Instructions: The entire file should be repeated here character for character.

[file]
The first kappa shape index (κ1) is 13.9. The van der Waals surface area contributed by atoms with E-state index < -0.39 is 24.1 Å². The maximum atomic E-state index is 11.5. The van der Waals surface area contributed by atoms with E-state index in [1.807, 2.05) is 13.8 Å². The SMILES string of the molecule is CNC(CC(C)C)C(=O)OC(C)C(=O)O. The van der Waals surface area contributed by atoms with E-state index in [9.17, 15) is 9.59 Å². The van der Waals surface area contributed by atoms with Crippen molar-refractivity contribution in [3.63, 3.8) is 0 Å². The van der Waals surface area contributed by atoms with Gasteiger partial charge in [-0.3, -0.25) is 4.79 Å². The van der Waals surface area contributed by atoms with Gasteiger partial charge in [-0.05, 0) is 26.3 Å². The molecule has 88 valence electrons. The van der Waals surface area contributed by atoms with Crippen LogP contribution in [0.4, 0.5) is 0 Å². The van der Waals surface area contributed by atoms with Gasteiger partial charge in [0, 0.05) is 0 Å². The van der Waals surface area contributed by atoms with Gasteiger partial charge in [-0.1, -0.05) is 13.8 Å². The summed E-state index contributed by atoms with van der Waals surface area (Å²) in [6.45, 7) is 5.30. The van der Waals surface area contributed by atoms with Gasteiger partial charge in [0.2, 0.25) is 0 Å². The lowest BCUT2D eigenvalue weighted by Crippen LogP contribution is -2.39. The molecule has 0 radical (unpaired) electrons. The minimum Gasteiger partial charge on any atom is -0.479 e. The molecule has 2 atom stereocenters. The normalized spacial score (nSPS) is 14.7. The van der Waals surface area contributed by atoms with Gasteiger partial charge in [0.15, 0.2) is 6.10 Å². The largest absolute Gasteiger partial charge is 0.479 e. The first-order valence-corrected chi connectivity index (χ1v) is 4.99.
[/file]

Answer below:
The first kappa shape index (κ1) is 13.9. The van der Waals surface area contributed by atoms with E-state index < -0.39 is 24.1 Å². The maximum atomic E-state index is 11.5. The van der Waals surface area contributed by atoms with E-state index in [1.807, 2.05) is 13.8 Å². The SMILES string of the molecule is CNC(CC(C)C)C(=O)OC(C)C(=O)O. The van der Waals surface area contributed by atoms with E-state index in [9.17, 15) is 9.59 Å². The van der Waals surface area contributed by atoms with Crippen molar-refractivity contribution in [3.63, 3.8) is 0 Å². The van der Waals surface area contributed by atoms with Gasteiger partial charge in [-0.3, -0.25) is 4.79 Å². The van der Waals surface area contributed by atoms with Gasteiger partial charge in [-0.05, 0) is 26.3 Å². The molecule has 88 valence electrons. The van der Waals surface area contributed by atoms with Crippen LogP contribution in [0.4, 0.5) is 0 Å². The van der Waals surface area contributed by atoms with Gasteiger partial charge in [0, 0.05) is 0 Å². The van der Waals surface area contributed by atoms with Gasteiger partial charge in [-0.1, -0.05) is 13.8 Å². The summed E-state index contributed by atoms with van der Waals surface area (Å²) in [6.45, 7) is 5.30. The van der Waals surface area contributed by atoms with Gasteiger partial charge in [0.2, 0.25) is 0 Å². The lowest BCUT2D eigenvalue weighted by Crippen LogP contribution is -2.39. The molecule has 0 radical (unpaired) electrons. The minimum Gasteiger partial charge on any atom is -0.479 e. The molecule has 2 atom stereocenters. The normalized spacial score (nSPS) is 14.7. The van der Waals surface area contributed by atoms with Gasteiger partial charge in [0.15, 0.2) is 6.10 Å². The largest absolute Gasteiger partial charge is 0.479 e. The first-order valence-corrected chi connectivity index (χ1v) is 4.99.